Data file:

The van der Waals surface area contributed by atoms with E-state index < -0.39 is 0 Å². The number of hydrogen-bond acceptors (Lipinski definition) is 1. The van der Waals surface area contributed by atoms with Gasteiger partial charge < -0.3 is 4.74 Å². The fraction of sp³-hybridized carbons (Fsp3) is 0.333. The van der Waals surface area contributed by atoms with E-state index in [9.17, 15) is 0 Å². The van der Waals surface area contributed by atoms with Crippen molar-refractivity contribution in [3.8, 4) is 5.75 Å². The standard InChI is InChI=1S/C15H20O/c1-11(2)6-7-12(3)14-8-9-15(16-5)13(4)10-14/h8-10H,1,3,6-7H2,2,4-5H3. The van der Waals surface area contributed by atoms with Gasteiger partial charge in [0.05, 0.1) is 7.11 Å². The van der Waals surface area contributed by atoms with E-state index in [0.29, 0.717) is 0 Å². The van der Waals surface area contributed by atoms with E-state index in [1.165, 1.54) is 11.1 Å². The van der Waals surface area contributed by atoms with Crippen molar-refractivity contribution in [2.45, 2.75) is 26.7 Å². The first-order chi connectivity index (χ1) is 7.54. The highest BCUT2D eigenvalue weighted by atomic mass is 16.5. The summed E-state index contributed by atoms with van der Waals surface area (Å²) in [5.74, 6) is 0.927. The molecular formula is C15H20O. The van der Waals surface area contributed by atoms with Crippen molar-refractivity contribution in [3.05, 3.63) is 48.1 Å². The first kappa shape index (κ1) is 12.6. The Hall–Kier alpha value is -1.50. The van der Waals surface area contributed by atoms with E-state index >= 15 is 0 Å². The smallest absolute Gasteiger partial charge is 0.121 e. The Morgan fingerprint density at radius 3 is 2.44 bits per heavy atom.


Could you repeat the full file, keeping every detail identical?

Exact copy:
The van der Waals surface area contributed by atoms with E-state index < -0.39 is 0 Å². The number of hydrogen-bond acceptors (Lipinski definition) is 1. The van der Waals surface area contributed by atoms with Gasteiger partial charge < -0.3 is 4.74 Å². The fraction of sp³-hybridized carbons (Fsp3) is 0.333. The van der Waals surface area contributed by atoms with E-state index in [9.17, 15) is 0 Å². The van der Waals surface area contributed by atoms with Crippen molar-refractivity contribution in [3.8, 4) is 5.75 Å². The standard InChI is InChI=1S/C15H20O/c1-11(2)6-7-12(3)14-8-9-15(16-5)13(4)10-14/h8-10H,1,3,6-7H2,2,4-5H3. The van der Waals surface area contributed by atoms with Gasteiger partial charge in [0.05, 0.1) is 7.11 Å². The van der Waals surface area contributed by atoms with E-state index in [0.29, 0.717) is 0 Å². The van der Waals surface area contributed by atoms with E-state index in [1.165, 1.54) is 11.1 Å². The van der Waals surface area contributed by atoms with Crippen molar-refractivity contribution in [2.45, 2.75) is 26.7 Å². The first-order chi connectivity index (χ1) is 7.54. The highest BCUT2D eigenvalue weighted by atomic mass is 16.5. The summed E-state index contributed by atoms with van der Waals surface area (Å²) in [5.74, 6) is 0.927. The molecular formula is C15H20O. The van der Waals surface area contributed by atoms with Crippen molar-refractivity contribution in [3.05, 3.63) is 48.1 Å². The first kappa shape index (κ1) is 12.6. The Hall–Kier alpha value is -1.50. The van der Waals surface area contributed by atoms with E-state index >= 15 is 0 Å². The smallest absolute Gasteiger partial charge is 0.121 e. The Morgan fingerprint density at radius 3 is 2.44 bits per heavy atom.